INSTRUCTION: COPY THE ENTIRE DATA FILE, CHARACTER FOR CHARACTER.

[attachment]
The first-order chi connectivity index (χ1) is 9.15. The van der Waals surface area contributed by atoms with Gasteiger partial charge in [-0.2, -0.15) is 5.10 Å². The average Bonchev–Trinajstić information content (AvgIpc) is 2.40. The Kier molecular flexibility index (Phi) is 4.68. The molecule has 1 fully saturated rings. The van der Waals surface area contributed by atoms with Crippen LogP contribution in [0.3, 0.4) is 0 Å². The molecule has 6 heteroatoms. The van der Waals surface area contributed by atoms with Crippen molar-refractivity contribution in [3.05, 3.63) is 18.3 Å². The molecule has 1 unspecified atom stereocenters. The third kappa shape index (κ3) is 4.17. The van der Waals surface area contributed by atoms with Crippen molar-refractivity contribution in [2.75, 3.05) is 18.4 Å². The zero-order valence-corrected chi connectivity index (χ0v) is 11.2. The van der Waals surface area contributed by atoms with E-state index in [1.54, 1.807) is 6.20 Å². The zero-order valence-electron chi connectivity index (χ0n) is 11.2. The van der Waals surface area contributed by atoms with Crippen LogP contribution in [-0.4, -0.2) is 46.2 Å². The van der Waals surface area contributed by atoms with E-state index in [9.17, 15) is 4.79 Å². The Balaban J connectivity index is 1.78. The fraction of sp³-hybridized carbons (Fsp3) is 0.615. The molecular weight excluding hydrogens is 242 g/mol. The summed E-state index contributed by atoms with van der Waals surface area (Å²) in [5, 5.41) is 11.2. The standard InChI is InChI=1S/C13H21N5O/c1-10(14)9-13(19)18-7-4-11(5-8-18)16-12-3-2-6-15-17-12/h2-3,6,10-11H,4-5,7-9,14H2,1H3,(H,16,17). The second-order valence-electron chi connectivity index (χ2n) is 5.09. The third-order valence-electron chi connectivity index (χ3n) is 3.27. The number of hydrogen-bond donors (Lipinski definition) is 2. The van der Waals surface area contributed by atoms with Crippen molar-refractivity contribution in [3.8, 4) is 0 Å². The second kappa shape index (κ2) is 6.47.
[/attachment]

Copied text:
The first-order chi connectivity index (χ1) is 9.15. The van der Waals surface area contributed by atoms with Gasteiger partial charge in [-0.2, -0.15) is 5.10 Å². The average Bonchev–Trinajstić information content (AvgIpc) is 2.40. The Kier molecular flexibility index (Phi) is 4.68. The molecule has 1 fully saturated rings. The van der Waals surface area contributed by atoms with Crippen LogP contribution in [0.3, 0.4) is 0 Å². The molecule has 6 heteroatoms. The van der Waals surface area contributed by atoms with Crippen molar-refractivity contribution in [3.05, 3.63) is 18.3 Å². The molecule has 1 unspecified atom stereocenters. The third kappa shape index (κ3) is 4.17. The van der Waals surface area contributed by atoms with Crippen molar-refractivity contribution in [2.75, 3.05) is 18.4 Å². The zero-order valence-corrected chi connectivity index (χ0v) is 11.2. The van der Waals surface area contributed by atoms with E-state index in [1.54, 1.807) is 6.20 Å². The zero-order valence-electron chi connectivity index (χ0n) is 11.2. The van der Waals surface area contributed by atoms with Crippen LogP contribution in [-0.4, -0.2) is 46.2 Å². The van der Waals surface area contributed by atoms with E-state index in [9.17, 15) is 4.79 Å². The Balaban J connectivity index is 1.78. The fraction of sp³-hybridized carbons (Fsp3) is 0.615. The molecular weight excluding hydrogens is 242 g/mol. The summed E-state index contributed by atoms with van der Waals surface area (Å²) in [5, 5.41) is 11.2. The standard InChI is InChI=1S/C13H21N5O/c1-10(14)9-13(19)18-7-4-11(5-8-18)16-12-3-2-6-15-17-12/h2-3,6,10-11H,4-5,7-9,14H2,1H3,(H,16,17). The second-order valence-electron chi connectivity index (χ2n) is 5.09. The third-order valence-electron chi connectivity index (χ3n) is 3.27. The number of hydrogen-bond donors (Lipinski definition) is 2. The van der Waals surface area contributed by atoms with Crippen molar-refractivity contribution in [3.8, 4) is 0 Å². The second kappa shape index (κ2) is 6.47.